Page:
Feel-good Diplomacy

Though the hospital ship Comfort delivered much-needed medical care in Latin America, the recent mission seemed driven more by public relations than public health

Sun Special Report / Symbol Of Hope

October 28, 2007|By Robert Little | Robert Little,SUN REPORTER

PORT-AU-PRINCE, Haiti -- The massive white ship that appeared one morning in the city's polluted harbor was wondrous on its own, but few Haitians could have dreamed of what was inside. There were nurses and surgeons, X-ray machines, cases of clean bandages and medicines. And, most incredibly, there was hope.

Within sight of the city's squalid waterfront slums, the Baltimore-based hospital ship USNS Comfort dropped anchor to dispense free medical care, its ninth stop on a 12-country tour of South and Central America. As word of its arrival spread, thousands of would-be patients swarmed through the city's dusty streets to line up at the Comfort's makeshift clinics, patting their swollen bellies or raising their children into the air each time the Americans came near.

"I think God has made these people come," said Wilton Milford, after the ship's crew gave medicine and vitamins to his malnourished 10-year-old daughter.

The ship and the crowds it drew revealed the possibilities of the $25 million Latin American effort, part of a nascent Bush administration initiative known as "medical diplomacy." They also exposed the weaknesses of a mission conceived more for its symbolism than its substance.

During the four-month tour - which made its first stop in Belize in June and its last in Suriname in early October - the Comfort's military and civilian medical teams treated hundreds of patients whose lives were improved and, in some cases, even saved by basic medical care that would have been otherwise unavailable.

Yet when it sailed away, the ship often left a wake of frustration and unfulfilled potential, its doctors and the patients they left behind grousing about an agenda dictated by public relations and politics.

For all the good it accomplished, the mission appeared to break some cardinal rules of humanitarian medicine, according to doctors who specialize in public health.

It didn't always tailor services to the specific needs of the countries it visited, for instance, arriving at each port with essentially the same mix of medicines, equipment and specialists. And it failed to maximize the ship's greatest asset - its hospital. Anchored off countries that, in some cases, lacked simple medical supplies and even clean sheets, the Comfort rarely used any of its most sophisticated medical equipment, such as its CT scanner and X-ray machines.

The Comfort is designed to respond to military emergencies and can treat as many as 1,000 casualties at a time. For this mission, however, just four of the ship's 12 operating rooms were put to use. It carried seven surgeons and 14 public affairs specialists.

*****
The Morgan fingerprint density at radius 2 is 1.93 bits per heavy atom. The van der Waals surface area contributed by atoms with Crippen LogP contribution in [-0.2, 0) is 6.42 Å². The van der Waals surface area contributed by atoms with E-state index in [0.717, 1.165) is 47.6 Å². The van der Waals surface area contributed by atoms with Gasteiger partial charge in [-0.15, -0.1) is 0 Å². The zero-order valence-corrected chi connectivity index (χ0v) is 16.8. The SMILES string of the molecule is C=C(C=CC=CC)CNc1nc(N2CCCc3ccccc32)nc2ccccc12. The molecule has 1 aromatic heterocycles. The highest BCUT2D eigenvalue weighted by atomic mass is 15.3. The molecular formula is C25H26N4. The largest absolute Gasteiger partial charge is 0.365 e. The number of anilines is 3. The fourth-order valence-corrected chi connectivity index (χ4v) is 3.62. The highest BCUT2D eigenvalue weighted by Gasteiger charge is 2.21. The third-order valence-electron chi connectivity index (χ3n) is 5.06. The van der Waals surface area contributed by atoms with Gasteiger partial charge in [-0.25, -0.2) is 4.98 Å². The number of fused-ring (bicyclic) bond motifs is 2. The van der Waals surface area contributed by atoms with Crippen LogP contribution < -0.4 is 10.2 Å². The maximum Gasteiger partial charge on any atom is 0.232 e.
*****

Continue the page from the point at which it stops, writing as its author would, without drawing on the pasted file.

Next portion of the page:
In press releases and news conferences, Navy officials kept a running tally of the patients treated - ultimately reaching 98,000. Most received services such as free eyeglasses, vaccines or fluoride treatments, which did not require a doctor or nurse.

The ship's staff performed roughly 100 surgeries in each port - 1,170 in all - but because of limited coordination with local hospitals, meager provision for local follow-up care and insufficient time to oversee recovery, doctors were forced to turn away scores of relatively simple surgical cases.

In Haiti, more advanced planning and an investment of two or three more days might have enabled the ship to offer services such as cardiac care or prostate surgery - procedures that doctors who have worked in Haiti say could save hundreds of lives.

Physicians on board described the profound effect they were able to have on many patients in the region, some of whom needed only vitamins or water to be restored to health. But they also complained of a barnstorming schedule that all but assured they could make no lasting effect on public health in the region. With an itinerary prescribed by the State Department and the White House rather than the ship's medical specialists, the Comfort's full value as a hospital never came close to being realized.

"There's a lot of medical need down here - simple stuff, really - that we can't take care of because we're not here long enough to get into it," said Navy Cmdr. Timothy F. Donahue, a urological surgeon from the Bethesda Naval Hospital. "It's frustrating for all of us."

Esmold Maxi knows firsthand. For two years, the 12-year-old had hobbled around Haiti's crumbling streets with a bum leg, cast off by a state health system that lacked the skills and equipment to help him, and which his family couldn't afford anyway. Then, somehow, he was sitting on a soft bed inside the Comfort.

Hugging his left knee, which had been locked at a tight angle and infected since an accident in 2005, the boy pondered his changing fortunes. "I want to run and play, and follow my friends again," he said. "I have been sad for a long time."

When the Comfort's crew first examined Esmold and began to cut off the ratty cloth dressing wrapped around his knee, the boy screamed for them to stop. For a moment, they thought he was in pain but then realized he was trying to save his only bandage.

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